Reform proposals fail to address the needs and rights of claimant, says trade bodys

The needs and rights of claimants to have access to justice and fair levels of compensation must be the key principles to be met in any further reform of the personal injury compensation system in the UK.

The Legal Expenses Insurance Group (LEIG) considers that proposals from the Ministry of Justice (MoJ) fail these principles and need to be amended.

Tony Baker, director of the LEIG, said: “The issues are too important to risk ill-prepared proposals and changes based on theory and principles as opposed to what will happen in practice.

"The Ministry of Justice needs to think again and take notice of the views of those involved on a day to day basis in assisting claimants.”

The MoJ published a consultation paper “Case track limits and the claims process for personal injury claims” on 20 April and sought views on major reforms to the system and process for delivering personal injury compensation.

The LEIG has four major concerns:

1. It is suggested that there should be no after-the-event (ATE) insurance policy issued to protect claimants until defendants/third party insurers (TP insurers) decline the claims. Not only does this ignore the remaining risks to claimants even when liability is admitted but it removes all the better risks from the existing market. It will leave a much more risky book of business that will be more difficult and costly to insure.

This will result in considerable uncertainty and instability in the ATE market. There is likely to be a very significant reduction of insurance capacity, resulting in detriment to consumers and very serious damage to the government’s access to justice objectives. Premiums for claims where liability is denied will need to be increased by several hundred percent leading, unless the government provides assurances, to challenges on their recoverability.

2. There is a lack of detail as to how some of the proposals might work in practice that could significantly reduce the ability of claimants to receive fair and timely compensation.

Of key importance are those relating to the activities of TP insurers. Many insurers do not process claims within the present protocol guidelines and they are responsible for increasing claim costs. If TP insurers simply adhered to the existing guidelines and protocol, this would improve the process considerably.

The MoJ proposes stricter timescales but if the TP insurer does not respond within the set time limits, no sanction is proposed. TP insurers will, no doubt, be pressing for flexible and not absolute limits, so as to give them the controlling hand. There must be a realistic sanction that can be placed on defendants/TP insurers to encourage compliance with the timescales. This should be an automatic and significant uplift in fixed costs if TP insurers fail to respond on liability issues within the timetables. In the case of claims not supported by before-the-event (BTE) insurance, the claim must fall outside this process, allowing an ATE policy (with agreed premium recoverability ) to be issued and normal hourly fees charged.

3. LEIG is in principle supportive of the reduction of costs and referral fees if access to justice is not impaired. However, the MoJ does not suggest what the proposed reduced fixed costs are likely to be but states that fixed costs will be calculated to reflect the work needed and will not include the cost of referral fees.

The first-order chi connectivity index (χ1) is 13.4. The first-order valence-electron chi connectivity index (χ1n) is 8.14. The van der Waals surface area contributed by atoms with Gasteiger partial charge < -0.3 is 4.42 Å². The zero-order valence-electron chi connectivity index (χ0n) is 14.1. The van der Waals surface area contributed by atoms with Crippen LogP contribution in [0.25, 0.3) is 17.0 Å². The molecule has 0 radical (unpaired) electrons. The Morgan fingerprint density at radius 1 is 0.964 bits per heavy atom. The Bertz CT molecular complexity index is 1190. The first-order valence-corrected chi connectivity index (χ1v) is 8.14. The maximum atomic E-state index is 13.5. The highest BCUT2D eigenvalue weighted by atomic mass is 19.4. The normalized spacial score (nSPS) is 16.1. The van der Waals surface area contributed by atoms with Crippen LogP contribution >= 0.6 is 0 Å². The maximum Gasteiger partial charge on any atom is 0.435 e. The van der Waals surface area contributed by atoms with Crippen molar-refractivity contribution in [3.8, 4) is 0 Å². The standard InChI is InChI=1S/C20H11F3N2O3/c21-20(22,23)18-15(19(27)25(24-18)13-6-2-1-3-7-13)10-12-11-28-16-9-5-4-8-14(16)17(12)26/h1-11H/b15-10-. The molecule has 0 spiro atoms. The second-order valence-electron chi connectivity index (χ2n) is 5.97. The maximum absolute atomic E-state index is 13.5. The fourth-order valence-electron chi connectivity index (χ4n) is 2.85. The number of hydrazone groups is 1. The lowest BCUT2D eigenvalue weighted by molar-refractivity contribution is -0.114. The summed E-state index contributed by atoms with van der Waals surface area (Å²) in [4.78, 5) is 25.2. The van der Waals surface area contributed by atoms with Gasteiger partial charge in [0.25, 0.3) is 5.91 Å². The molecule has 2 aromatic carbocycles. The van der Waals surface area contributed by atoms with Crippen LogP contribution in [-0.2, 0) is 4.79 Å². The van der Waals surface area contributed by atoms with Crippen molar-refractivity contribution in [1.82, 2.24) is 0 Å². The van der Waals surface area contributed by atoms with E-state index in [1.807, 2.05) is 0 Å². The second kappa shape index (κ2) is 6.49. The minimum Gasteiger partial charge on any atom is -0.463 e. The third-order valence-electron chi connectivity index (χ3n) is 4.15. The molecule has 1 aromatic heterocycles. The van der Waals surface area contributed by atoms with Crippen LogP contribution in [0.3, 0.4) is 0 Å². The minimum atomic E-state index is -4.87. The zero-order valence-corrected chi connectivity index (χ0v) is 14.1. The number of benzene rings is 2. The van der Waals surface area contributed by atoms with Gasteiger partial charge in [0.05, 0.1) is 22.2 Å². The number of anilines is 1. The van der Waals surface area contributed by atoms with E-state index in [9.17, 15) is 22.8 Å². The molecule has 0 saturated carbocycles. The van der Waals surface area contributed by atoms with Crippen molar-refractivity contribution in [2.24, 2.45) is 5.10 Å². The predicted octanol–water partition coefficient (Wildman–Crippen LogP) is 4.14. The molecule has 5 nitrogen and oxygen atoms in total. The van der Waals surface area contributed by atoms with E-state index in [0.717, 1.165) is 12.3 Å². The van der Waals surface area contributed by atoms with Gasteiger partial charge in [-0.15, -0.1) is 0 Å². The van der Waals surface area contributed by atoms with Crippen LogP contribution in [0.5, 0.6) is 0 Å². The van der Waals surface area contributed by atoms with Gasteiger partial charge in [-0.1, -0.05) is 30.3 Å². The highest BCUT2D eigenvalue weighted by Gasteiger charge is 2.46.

The question must be asked as to why not? Virtually every business has a cost in acquiring customers. An insurance company may pay commissions to insurance brokers. A retailer buys advertising. Mortgage lenders pay commissions to mortgage brokers. It is a remarkable and very fortunate business that has no marketing or advertising costs.

If referral fees are significantly reduced or abolished genuine claimants will be adversely affected as many claims emerge from businesses set up or operating so as to capture claims. There would be no incentive for them to continue to operate and thus a danger of many potential claims being uncompensated.

Much of the expected savings will also not be achieved as TP insurers are the largest recipient of referral commissions which LEIG estimates to be in the region of £100M a year from referring third party claims. They will, no doubt welcome the opportunity to handle these claims direct, with reduced payments to claimants helping to offset reduced referral income.

4. Given the major implications of the issues being discussed, it is important that there is ample time allowed for an orderly implementation of any changes. This is particularly important for the ATE market. An immediate implementation of the proposals would lead to a number of meritorious claimants not being able to find ATE insurance as the ATE insurers change their processes and rating models to enable them to offer terms on the cases and take account of the solvency implications. If a long enough lead time is provided, a number of ATE insurers would be able to cope with the transition. Some insurers would exit the market.

The LEIG has made some recommendations which the group believes will strengthen and support the MoJ proposals and the Government’s desire to control costs and have efficient claim processes. LEIG has also recommended a pilot to test any new processes and evaluate the actual outcome.

A pilot should be of assistance and welcomed by all parties involved in handling personal injury claims including defendants/TP insurers, claimants, solicitor firms and claim management companies. If they wish to be fair to claimants, TP insurers will support the need to demonstrate that they can meet any new processes and can deliver to the new timescales.